“I think we can plan on a pretty robust opposition campaign,” Dozeman stated.

“I’m not too encouraged by the results, but they do show that a little bit of education can go a long way,” said Councilwoman Rachel Hultin.

Hoppe said waiting two years for the next general election to seek approval of a charter amendment is not a good option.

“We could end up with a project in the interim that we may not like to see on that site,” she explained.

City Manager Patrick Goff said the site may sit empty for some time if the city does not seek a charter amendment this year. City staff had met with interested developers who said they would likely need a 5-to-6-story building, he added.

Mayor Pro Tem Korey Stites noted the city’s 2026 election will include races for mayor and some city council seats, and posing the height restriction question on the same ballot might influence how residents vote.

“It would be entirely based on Lutheran and I don’t think that’s something we want to do,” Stites said.

Master plan leads to new zoning

A master plan outlines the community’s vision for development at the current site. However, the plan does not identify specific uses or site plans, Mikulak wrote in an April 8 memo to the council. Instead, it describes three key trade-offs associated with redevelopment:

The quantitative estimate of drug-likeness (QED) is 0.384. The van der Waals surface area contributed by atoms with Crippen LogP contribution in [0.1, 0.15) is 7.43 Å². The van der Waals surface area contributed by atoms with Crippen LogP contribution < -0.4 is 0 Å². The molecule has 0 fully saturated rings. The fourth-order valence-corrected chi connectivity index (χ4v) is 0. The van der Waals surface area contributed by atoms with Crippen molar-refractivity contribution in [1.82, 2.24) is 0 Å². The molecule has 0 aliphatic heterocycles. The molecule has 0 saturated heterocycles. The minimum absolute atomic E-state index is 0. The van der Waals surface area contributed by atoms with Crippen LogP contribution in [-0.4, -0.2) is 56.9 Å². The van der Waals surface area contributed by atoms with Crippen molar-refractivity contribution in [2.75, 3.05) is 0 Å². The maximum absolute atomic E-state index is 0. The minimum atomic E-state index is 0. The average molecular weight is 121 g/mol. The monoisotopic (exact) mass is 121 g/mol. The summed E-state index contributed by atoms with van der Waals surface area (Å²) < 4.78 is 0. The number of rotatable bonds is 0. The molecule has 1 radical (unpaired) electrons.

• The perimeter should serve as a buffer and transition between the campus and adjacent neighborhoods;
  • Redevelopment should try to integrate existing assets such as the chapel, blue house and Rocky Mountain Ditch trail, and;
  • The interior would allow more land use options and set building heights.

The current medical center is estimated to be more than 100 feet tall and is a legal nonconforming use, Mikulak wrote. But the city charter limits new development to 35 feet for residential uses and 50 feet for non-residential uses.

In 2009, voters approved charter height and density cap exemptions for areas along Wadsworth Boulevard, Kipling Street, the transit area and Clear Creek Crossing, Mikulak added.

In a May 13 memo, Mikulak stated city-initiated rezonings, such as the proposed Lutheran site, may be made “with or without consent from affected property owners and … to any zone district.”

Similar to a private rezone request, a neighborhood meeting, planning commission and city council public hearings are required, she noted.

A proposed zone change would have the same boundary as the master plan, eliminate current restrictions and align with the plan, Mikulak wrote. It would allow a mix of residential, office, civic, retail, cultural and various housing types. It would also require open space and multi-modal transportation.

A city-initiated zone change is a faster process than a private zone change, Mikulak added, would reduce how long portions of the property sit vacant and help encourage investment in the site.

The zoning proposal will be part of June 6 and Sept. 17 city open houses. Other education efforts will include print, social media and public events throughout the year.